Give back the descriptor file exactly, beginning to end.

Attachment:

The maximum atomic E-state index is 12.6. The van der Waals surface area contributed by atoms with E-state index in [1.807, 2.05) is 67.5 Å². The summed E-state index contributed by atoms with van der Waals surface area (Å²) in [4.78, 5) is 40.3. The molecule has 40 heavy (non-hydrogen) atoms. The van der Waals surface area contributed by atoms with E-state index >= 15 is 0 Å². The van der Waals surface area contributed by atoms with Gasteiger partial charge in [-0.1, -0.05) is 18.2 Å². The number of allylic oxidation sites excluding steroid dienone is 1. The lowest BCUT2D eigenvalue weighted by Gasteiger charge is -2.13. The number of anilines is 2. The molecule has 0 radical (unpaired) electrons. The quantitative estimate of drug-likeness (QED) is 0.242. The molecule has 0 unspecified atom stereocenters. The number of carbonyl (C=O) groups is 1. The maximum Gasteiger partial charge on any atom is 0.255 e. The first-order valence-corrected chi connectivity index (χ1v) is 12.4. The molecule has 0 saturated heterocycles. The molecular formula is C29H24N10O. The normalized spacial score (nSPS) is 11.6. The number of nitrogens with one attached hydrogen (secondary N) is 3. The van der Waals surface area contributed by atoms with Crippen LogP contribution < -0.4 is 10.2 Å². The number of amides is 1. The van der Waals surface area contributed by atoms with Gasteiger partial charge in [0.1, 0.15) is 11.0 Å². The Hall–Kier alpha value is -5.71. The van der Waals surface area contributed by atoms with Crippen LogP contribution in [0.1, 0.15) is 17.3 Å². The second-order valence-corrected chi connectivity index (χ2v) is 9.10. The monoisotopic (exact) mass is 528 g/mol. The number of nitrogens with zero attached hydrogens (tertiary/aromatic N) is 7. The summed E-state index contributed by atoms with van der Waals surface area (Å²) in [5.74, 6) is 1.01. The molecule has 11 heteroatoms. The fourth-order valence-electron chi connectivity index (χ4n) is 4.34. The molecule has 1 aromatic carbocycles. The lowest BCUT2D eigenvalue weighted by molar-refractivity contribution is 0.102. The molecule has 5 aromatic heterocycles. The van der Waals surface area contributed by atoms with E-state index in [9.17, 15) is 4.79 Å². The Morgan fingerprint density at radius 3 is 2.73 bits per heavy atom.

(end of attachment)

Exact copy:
The maximum atomic E-state index is 12.6. The van der Waals surface area contributed by atoms with E-state index in [1.807, 2.05) is 67.5 Å². The summed E-state index contributed by atoms with van der Waals surface area (Å²) in [4.78, 5) is 40.3. The molecule has 40 heavy (non-hydrogen) atoms. The van der Waals surface area contributed by atoms with E-state index >= 15 is 0 Å². The van der Waals surface area contributed by atoms with Gasteiger partial charge in [-0.1, -0.05) is 18.2 Å². The number of allylic oxidation sites excluding steroid dienone is 1. The lowest BCUT2D eigenvalue weighted by Gasteiger charge is -2.13. The number of anilines is 2. The molecule has 0 radical (unpaired) electrons. The quantitative estimate of drug-likeness (QED) is 0.242. The molecule has 0 unspecified atom stereocenters. The number of carbonyl (C=O) groups is 1. The maximum Gasteiger partial charge on any atom is 0.255 e. The first-order valence-corrected chi connectivity index (χ1v) is 12.4. The molecule has 0 saturated heterocycles. The molecular formula is C29H24N10O. The normalized spacial score (nSPS) is 11.6. The number of nitrogens with one attached hydrogen (secondary N) is 3. The van der Waals surface area contributed by atoms with Crippen LogP contribution < -0.4 is 10.2 Å². The number of amides is 1. The van der Waals surface area contributed by atoms with Gasteiger partial charge in [0.1, 0.15) is 11.0 Å². The Hall–Kier alpha value is -5.71. The van der Waals surface area contributed by atoms with Crippen LogP contribution in [0.1, 0.15) is 17.3 Å². The second-order valence-corrected chi connectivity index (χ2v) is 9.10. The monoisotopic (exact) mass is 528 g/mol. The number of nitrogens with zero attached hydrogens (tertiary/aromatic N) is 7. The summed E-state index contributed by atoms with van der Waals surface area (Å²) in [5.74, 6) is 1.01. The molecule has 11 heteroatoms. The fourth-order valence-electron chi connectivity index (χ4n) is 4.34. The molecule has 1 aromatic carbocycles. The lowest BCUT2D eigenvalue weighted by molar-refractivity contribution is 0.102. The molecule has 5 aromatic heterocycles. The van der Waals surface area contributed by atoms with E-state index in [9.17, 15) is 4.79 Å². The Morgan fingerprint density at radius 3 is 2.73 bits per heavy atom.